The announcement today that Jon Roskill will take over, effective July 1st, as corporate VP of Microsoft's worldwide partner group, seems to indicate a significant shift in channel strategy, or at least a significant shift in focus and priorities.
Roskill replaces Allison Watson, who by all accounts had a long and successful reign with numerous initiatives to help partners, and most recently has been heading up Microsoft's online initiatives such as BPOS and Azure. She tweeted "It is with emotions of excitement, nostalgia and pride that I announce a leadership change in the ww partner group".
Roskill is said by Microsoft in having played a key role bringing Microsoft's cloud computing offerings to market, and that seems to be one the priorities he will carry into the channel role. But what I found most interesting was this statement:
"Our customers are relying more and more on our partners," said Kevin Turner, Microsoft's COO, in a statement. "Jon deeply understands the critical factors a customer goes through in making IT buying decisions. He will leverage his depth of knowledge in his new role, and I'm confident he will ensure that our partners continue to win and grow in the marketplace."
The phrase "critical factors a customer goes through in making IT buying decisions" to me is the core message, and an exciting one.
I would roughly translate this to mean that Watson has been very successful in building the relationships between the partner community and Microsoft. Roskill has been briefed to move to the next phase of outreach and to help the partners learn how to build more successful relationships with their customers, and to grow more customers. Obviously these phases are not mutually exclusive, they build on each other, but it's a change of emphasis from here.
I think he will also carry the tough role of shaking out the channel community in the light of BPOS and Azure, as it needs to be reshaped and reinvented to successfully grow those offers.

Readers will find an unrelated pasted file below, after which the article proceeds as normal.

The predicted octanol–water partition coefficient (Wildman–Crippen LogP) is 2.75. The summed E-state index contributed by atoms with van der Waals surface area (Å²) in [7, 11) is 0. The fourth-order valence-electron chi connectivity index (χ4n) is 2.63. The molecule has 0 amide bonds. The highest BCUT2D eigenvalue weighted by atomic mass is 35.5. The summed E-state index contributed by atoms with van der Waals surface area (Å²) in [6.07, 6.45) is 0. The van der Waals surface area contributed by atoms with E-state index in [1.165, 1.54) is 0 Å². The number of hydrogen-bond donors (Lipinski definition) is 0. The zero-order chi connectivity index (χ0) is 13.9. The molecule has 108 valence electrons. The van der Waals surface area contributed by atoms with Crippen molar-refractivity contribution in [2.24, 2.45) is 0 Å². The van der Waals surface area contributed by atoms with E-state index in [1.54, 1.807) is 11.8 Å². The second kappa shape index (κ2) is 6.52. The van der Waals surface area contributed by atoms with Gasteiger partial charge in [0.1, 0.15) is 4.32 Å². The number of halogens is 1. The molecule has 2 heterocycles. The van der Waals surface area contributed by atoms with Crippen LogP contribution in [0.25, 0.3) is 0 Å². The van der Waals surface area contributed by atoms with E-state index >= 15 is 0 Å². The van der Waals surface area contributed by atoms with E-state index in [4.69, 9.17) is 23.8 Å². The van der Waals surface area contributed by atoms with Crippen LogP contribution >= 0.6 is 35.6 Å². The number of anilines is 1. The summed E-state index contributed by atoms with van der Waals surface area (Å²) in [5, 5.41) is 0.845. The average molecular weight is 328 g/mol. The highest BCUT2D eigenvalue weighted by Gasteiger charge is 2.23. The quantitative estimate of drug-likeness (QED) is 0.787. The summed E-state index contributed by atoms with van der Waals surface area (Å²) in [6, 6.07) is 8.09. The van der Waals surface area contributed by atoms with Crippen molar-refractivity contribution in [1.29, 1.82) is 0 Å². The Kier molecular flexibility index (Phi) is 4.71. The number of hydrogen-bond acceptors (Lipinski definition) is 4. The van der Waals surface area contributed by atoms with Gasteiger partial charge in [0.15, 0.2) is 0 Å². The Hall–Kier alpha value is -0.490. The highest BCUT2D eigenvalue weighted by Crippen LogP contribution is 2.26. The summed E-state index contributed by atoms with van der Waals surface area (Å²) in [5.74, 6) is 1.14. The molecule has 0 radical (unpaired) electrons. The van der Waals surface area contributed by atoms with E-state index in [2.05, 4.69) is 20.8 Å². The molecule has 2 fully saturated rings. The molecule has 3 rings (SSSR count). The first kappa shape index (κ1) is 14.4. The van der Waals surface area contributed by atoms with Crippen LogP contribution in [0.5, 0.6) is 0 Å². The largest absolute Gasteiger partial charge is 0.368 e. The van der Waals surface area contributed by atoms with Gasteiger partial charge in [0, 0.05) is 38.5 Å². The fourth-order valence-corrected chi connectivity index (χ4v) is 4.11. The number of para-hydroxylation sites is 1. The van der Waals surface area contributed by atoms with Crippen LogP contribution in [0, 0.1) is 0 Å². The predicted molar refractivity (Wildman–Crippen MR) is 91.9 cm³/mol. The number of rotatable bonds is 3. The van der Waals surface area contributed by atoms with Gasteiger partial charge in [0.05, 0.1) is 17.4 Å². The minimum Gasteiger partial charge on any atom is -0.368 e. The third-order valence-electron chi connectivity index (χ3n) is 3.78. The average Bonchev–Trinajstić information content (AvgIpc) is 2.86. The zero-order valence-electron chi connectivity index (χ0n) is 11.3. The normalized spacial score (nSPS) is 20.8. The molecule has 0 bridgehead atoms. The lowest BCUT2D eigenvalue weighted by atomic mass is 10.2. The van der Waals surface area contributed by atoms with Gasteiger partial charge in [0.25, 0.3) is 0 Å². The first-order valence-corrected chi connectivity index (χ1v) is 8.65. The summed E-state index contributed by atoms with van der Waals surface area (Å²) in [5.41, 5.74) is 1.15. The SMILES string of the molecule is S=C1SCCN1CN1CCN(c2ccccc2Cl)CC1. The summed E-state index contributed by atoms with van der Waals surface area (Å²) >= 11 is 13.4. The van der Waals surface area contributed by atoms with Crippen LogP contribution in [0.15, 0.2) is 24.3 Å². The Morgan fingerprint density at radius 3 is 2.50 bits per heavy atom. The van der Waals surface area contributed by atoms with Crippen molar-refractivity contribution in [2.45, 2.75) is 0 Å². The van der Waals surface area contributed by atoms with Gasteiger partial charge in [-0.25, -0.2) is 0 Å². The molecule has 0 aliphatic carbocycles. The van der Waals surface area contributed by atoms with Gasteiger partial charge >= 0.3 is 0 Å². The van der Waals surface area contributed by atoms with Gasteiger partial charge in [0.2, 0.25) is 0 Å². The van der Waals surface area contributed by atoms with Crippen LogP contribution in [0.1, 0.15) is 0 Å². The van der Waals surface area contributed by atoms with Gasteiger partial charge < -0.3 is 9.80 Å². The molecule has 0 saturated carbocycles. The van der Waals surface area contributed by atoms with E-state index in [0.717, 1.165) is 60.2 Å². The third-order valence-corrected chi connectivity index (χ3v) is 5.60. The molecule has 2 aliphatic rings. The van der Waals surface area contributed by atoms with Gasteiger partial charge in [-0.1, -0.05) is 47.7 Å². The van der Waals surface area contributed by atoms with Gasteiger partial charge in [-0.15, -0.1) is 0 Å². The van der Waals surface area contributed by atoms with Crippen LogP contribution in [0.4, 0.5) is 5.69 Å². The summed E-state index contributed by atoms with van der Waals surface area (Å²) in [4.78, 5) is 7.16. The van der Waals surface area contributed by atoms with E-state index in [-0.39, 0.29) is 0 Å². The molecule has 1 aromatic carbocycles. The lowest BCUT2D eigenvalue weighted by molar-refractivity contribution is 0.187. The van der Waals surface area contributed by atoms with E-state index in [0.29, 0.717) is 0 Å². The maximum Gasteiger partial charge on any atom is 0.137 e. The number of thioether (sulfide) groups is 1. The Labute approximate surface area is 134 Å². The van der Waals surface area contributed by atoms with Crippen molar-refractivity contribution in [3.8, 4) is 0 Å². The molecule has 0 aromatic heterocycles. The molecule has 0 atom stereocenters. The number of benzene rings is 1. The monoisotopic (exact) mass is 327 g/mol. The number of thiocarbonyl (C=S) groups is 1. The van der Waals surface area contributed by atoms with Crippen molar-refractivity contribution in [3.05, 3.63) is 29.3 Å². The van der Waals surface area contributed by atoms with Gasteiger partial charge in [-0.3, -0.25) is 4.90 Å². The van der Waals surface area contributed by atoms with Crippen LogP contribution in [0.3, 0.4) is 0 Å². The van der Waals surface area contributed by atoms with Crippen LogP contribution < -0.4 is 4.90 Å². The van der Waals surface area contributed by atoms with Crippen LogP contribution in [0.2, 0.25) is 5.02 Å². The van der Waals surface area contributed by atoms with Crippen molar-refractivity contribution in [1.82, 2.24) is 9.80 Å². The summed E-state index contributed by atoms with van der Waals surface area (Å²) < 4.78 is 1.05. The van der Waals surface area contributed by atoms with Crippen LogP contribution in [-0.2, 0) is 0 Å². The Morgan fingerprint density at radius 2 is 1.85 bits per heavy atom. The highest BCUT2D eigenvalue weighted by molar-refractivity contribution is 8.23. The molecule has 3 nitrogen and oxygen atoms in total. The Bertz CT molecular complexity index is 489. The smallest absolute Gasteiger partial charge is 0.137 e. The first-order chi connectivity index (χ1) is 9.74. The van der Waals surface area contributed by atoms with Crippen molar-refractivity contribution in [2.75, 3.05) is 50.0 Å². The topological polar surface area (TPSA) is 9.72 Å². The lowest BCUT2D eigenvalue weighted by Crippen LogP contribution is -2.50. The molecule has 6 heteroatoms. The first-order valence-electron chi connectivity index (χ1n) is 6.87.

One way to look at it is that Watson could actually seen to be too close and perhaps too emotionally attached the the many programs she implemented. On the other hand Roskill will take a more clinical eye, and as Peter Drucker suggests, ask "If we were to go into this now, knowing what we now know, would we go into it the way we are doing it now?"- the strategy of planned abandonment.
Not the least because the whole buying cycle has become disconnected from the sales cycle we've know for the last 50 years, because of social media. The way buyers, including business buyers, search, assess, evaluate and select products has moved totally away from the sellers 7-step sales funnel cycle. The disconnect is most profound in the first four steps as shown in the diagram, courtesy of Axel Schultze.
Social media, or rather the use of social media as a fabric of social business or "social CRM" provides the key to partners re-engaging with their customers. Because through this partners can engage in the client's buying cycle, not be trying to force-fit an outdated sales model.
Microsoft stands a good chance of progressing this well, since they are one of the most social media savvy organisations in the world, recently surveyed as #1 in the US. It's going to be interesting to see how they approach social media training for channel partners.
Interestingly, the outgoing Watson has more of a social network profile than the incoming Roskill who does not even appear to have a Linkedin profile, although he does feature in this SxSW (2009) video "Social Media Conversations". (Intriguingly the only "Allison Watson"+"Microsoft" Linkedin profile has zero connections, and no photo!)
Do you think Jon Roskill's appointment marks a distinct change of emphasis for Microsoft's channel program?
What role do you think Microsoft will develop for social media as a tool for helping partners better connect with their clients?